In 1985, Phil Collins dominated radio on the strength of his 12-times platinum album, No Jacket Required. The fourth and final single from the record, “Take Me Home,” was released on July 25, 1985.
Two weeks before the song’s release, Collins had been one of the stars at Live Aid, where he performed both in London and Philadelphia on the same day. That sense of jet-setting world-weariness is reflected in the above video, which sees Collins leaving his country estate for such locations as London, Paris, New York, Los Angeles, Sydney, Gothenburg, Chicago, Stockholm, Tokyo, San Francisco, Memphis and St. Louis. At the end, he returns home, dressed in the same casual clothes as when he left, where his wife thinks he’s been drinking at the pub.
But the lyrics reveal a potentially darker theme. Lines like “They don’t tell me nothing / So I find out what I can,” “There’s no point escaping” and “I can’t come out to find you / I don’t like to go outside” could be interpreted to be the thoughts of someone who has been confined to an asylum.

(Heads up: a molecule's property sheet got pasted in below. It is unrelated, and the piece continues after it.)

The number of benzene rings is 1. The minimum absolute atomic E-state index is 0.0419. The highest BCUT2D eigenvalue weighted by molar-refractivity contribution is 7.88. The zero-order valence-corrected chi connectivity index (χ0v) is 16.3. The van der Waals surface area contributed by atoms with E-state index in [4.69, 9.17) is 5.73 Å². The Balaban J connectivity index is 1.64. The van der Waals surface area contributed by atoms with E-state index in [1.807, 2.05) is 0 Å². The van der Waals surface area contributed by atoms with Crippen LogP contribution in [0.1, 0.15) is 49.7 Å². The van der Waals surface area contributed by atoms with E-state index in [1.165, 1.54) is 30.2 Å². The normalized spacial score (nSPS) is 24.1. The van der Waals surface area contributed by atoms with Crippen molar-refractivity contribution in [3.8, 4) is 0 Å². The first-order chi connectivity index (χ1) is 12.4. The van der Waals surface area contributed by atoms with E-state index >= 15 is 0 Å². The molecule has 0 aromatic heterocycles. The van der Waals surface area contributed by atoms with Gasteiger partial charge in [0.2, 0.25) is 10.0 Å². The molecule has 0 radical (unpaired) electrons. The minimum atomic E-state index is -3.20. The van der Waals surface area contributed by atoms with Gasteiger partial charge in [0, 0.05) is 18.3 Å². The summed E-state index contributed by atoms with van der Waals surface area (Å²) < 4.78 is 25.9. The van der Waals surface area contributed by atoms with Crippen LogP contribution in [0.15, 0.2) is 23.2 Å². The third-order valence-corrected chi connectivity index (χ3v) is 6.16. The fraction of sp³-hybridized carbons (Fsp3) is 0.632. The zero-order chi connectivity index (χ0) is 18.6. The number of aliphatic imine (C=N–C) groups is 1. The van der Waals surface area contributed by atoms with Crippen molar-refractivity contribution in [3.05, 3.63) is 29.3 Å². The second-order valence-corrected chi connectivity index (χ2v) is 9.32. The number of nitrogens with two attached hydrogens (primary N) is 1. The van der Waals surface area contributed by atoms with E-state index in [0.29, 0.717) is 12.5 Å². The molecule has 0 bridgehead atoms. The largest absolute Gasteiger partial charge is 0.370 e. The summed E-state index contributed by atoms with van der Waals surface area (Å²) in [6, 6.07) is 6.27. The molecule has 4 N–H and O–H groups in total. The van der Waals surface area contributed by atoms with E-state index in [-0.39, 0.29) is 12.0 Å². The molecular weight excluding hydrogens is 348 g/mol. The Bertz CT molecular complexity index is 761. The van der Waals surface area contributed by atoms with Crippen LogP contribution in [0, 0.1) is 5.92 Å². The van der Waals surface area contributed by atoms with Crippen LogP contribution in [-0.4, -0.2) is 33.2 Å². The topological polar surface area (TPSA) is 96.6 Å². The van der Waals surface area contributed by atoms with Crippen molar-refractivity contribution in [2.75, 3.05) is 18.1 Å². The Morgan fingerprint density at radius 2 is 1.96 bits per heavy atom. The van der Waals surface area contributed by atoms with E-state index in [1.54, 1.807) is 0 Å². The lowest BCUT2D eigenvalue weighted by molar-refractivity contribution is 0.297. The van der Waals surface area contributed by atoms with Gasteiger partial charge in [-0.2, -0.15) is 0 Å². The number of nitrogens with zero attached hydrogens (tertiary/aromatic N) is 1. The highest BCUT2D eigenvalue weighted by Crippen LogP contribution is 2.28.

And yet that’s hard to discern on a casual listen, given the high-gloss production — complete with a bubbling synthesizer loop, that was perfect for radio in 1985. Sting and Collins’ former Genesis bandmate Peter Gabriel contribute background vocals.
Reaching No.7 on the Billboard Hot 100, “Take Me Home” was actually the lowest-charting of the his singles — “Sussudio” and “One More Night” went to No. 1, while “Don’t Lose My Number” peaked at No. 4.
© Ultimate Classic Rock, by Dave Lifton
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